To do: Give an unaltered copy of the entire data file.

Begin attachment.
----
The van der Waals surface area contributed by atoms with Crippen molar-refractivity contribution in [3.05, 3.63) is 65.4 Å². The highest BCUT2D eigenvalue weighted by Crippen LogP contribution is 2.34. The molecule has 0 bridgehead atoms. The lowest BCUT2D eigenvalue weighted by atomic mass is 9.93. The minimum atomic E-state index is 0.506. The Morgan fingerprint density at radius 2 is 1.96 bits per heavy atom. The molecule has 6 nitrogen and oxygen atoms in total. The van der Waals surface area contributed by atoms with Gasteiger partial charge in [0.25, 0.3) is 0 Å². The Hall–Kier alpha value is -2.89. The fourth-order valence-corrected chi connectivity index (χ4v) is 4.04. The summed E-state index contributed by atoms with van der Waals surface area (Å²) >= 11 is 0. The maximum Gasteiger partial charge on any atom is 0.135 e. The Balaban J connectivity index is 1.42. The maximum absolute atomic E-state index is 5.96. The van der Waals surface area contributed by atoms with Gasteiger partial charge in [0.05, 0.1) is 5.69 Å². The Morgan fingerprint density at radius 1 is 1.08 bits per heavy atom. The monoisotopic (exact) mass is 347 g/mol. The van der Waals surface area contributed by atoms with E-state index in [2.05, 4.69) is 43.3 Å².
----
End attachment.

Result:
The van der Waals surface area contributed by atoms with Crippen molar-refractivity contribution in [3.05, 3.63) is 65.4 Å². The highest BCUT2D eigenvalue weighted by Crippen LogP contribution is 2.34. The molecule has 0 bridgehead atoms. The lowest BCUT2D eigenvalue weighted by atomic mass is 9.93. The minimum atomic E-state index is 0.506. The Morgan fingerprint density at radius 2 is 1.96 bits per heavy atom. The molecule has 6 nitrogen and oxygen atoms in total. The van der Waals surface area contributed by atoms with Gasteiger partial charge in [0.25, 0.3) is 0 Å². The Hall–Kier alpha value is -2.89. The fourth-order valence-corrected chi connectivity index (χ4v) is 4.04. The summed E-state index contributed by atoms with van der Waals surface area (Å²) >= 11 is 0. The maximum Gasteiger partial charge on any atom is 0.135 e. The Balaban J connectivity index is 1.42. The maximum absolute atomic E-state index is 5.96. The van der Waals surface area contributed by atoms with Gasteiger partial charge in [0.05, 0.1) is 5.69 Å². The Morgan fingerprint density at radius 1 is 1.08 bits per heavy atom. The monoisotopic (exact) mass is 347 g/mol. The van der Waals surface area contributed by atoms with E-state index in [2.05, 4.69) is 43.3 Å².